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Pavel Polívka
Pavel Polívka

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State of Java, March 2021

As always there is a lot of talks online about Java being a dead language. In my opinion, Java is picking up steam and lately, there is so much existing stuff happening that I am first time in a long time excited about Java.

Java 16 + 17

Java 16 was released in March. Java 16 is not an LTS (long-term support) version so many people will skip on it as they are upgrading only to LTS versions (no shame in doing that).

But there are only a few JEPs targeted to Java 17 (which will be the LTS version, released in September). The biggest one being JEP 356: Enhanced Pseudo-Random Number Generators. So 16 is pretty much a very good preview of what we all be using for the next few years.

Best of 16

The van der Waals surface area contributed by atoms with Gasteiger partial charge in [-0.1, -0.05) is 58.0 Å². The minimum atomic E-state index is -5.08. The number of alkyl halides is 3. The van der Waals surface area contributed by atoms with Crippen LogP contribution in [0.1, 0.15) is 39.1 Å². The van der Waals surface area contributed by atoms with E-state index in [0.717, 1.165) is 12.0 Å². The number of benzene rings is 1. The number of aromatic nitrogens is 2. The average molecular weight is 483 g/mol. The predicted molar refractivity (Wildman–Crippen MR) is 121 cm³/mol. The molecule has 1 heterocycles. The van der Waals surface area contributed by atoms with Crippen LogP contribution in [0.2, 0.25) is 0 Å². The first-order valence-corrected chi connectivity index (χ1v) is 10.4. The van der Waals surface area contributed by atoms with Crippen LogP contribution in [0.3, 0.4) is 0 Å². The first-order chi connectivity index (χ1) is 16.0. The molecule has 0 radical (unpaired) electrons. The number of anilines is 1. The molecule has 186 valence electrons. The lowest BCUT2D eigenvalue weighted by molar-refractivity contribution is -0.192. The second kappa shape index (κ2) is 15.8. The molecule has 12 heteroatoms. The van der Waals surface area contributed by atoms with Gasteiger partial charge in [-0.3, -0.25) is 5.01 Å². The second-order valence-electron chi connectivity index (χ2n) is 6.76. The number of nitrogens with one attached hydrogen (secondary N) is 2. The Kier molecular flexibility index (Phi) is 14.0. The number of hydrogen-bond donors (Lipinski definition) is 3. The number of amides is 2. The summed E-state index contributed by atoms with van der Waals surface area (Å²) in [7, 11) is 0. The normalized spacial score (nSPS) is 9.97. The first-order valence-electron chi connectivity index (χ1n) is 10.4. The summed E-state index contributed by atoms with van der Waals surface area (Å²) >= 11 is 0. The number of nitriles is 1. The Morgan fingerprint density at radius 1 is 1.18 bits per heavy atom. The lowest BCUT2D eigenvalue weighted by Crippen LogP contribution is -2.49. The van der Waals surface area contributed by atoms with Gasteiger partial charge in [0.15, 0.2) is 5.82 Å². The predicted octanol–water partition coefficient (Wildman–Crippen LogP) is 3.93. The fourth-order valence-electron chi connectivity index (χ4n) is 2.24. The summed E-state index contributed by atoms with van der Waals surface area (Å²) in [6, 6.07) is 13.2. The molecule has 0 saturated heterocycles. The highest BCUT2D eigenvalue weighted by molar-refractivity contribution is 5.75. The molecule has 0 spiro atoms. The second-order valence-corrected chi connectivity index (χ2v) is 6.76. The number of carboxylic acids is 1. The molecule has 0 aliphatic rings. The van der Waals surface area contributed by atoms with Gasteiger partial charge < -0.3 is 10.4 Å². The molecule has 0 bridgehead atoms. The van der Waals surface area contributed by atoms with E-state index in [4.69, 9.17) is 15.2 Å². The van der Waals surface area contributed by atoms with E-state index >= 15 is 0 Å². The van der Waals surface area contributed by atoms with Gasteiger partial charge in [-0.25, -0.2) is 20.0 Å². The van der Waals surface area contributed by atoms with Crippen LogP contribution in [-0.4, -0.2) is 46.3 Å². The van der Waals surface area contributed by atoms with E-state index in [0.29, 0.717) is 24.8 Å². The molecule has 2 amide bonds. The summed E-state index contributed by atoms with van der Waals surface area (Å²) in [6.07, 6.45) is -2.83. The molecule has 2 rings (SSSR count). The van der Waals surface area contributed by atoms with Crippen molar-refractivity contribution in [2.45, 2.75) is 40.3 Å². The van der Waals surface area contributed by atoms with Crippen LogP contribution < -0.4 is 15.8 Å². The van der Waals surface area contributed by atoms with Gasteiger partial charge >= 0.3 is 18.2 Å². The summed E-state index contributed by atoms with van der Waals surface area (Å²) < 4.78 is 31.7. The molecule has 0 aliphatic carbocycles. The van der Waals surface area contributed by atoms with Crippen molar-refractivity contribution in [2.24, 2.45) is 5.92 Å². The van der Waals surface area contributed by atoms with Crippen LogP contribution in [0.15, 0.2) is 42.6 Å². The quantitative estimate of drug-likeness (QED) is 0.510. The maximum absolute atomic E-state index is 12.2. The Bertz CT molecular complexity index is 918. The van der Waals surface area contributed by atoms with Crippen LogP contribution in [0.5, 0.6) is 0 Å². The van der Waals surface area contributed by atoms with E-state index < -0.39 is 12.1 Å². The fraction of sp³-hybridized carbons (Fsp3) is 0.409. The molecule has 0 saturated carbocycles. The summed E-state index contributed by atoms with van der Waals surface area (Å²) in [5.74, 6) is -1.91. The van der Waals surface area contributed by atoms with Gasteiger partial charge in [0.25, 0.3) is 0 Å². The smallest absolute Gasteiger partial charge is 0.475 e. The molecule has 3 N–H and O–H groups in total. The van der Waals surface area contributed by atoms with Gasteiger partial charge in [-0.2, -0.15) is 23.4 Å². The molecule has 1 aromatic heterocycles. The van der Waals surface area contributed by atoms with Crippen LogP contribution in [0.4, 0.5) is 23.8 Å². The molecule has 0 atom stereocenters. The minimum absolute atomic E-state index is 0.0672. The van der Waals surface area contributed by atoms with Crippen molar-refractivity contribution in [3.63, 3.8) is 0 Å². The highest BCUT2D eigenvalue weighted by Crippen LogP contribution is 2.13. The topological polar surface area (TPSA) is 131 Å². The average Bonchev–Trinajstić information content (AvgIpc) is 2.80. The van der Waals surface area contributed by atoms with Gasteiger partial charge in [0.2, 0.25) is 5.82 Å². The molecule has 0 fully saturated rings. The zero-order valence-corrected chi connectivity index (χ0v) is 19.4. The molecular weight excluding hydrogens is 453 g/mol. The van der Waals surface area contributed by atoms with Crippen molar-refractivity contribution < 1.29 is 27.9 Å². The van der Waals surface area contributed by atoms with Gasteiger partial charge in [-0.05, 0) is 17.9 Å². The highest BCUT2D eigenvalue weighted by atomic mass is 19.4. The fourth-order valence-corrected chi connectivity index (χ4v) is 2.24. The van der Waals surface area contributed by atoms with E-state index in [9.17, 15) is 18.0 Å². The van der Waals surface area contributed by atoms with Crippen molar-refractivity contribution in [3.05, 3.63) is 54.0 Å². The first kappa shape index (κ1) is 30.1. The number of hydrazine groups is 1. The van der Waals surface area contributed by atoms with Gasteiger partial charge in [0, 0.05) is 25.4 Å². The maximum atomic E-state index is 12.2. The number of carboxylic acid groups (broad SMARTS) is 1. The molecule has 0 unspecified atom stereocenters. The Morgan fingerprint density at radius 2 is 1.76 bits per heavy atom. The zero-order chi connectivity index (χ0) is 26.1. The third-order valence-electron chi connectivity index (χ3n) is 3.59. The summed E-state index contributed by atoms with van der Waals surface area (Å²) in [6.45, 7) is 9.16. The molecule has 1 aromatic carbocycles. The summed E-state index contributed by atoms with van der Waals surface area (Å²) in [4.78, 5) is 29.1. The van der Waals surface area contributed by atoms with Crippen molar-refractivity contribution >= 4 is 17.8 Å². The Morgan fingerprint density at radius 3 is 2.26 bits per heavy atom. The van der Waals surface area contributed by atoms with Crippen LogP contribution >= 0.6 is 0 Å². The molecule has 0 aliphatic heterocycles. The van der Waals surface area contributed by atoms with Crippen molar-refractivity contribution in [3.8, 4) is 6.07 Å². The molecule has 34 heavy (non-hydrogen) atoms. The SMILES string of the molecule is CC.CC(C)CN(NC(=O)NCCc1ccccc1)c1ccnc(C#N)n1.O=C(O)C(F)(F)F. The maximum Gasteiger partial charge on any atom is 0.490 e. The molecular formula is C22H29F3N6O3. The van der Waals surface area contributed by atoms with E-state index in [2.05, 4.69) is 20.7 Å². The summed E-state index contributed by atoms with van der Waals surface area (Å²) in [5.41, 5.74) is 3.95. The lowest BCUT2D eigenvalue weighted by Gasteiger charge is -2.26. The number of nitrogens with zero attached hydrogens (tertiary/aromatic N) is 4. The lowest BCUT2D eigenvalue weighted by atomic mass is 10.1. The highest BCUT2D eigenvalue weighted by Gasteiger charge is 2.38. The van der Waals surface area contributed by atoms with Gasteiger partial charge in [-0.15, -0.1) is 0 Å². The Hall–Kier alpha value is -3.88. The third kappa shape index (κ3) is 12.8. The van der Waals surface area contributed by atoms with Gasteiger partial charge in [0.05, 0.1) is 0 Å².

There is a lot of changes in Java 16. You can find the final list here.

The main two ones being JEP 395: Records and JEP 394: Pattern Matching for instanceof. There have been long writeups about both of these features.


Pattern Matching

Project Loom

The most existing feature for Java on the horizon is something called Project Loom. It's an attempt to introduce lightweight concurrency to Java. Loom will introduce a new class named Fiber. This class will behave very similar to the Thread class. But the lifecycle of fibers would be managed by Java runtime, not by the kernel. In a world where applications allow million of transactions, sessions, etc... thread for every user is not feasible. Fibers would be.

There is no release date for Project Loom, but there are a few prototypes builds you can play with.
Project Loom page.

Spring Native Beta

Spring native is finally out of the alpha stage in the beta stage. What this allows you to do is using GraalVM to compile your Spring applications into a native image. Making your runtimes smaller, much more faster (almost instant startup).
These can be deployed as standalone executables (no JVM needed) or as container images, containing minimal OS layer. You can run these on serverless with Spring Cloud Function, Kubernetes, etc...

You can find more on Spring Native GitHub pages.


If you like what you read you can always follow me on Twitter to get more.

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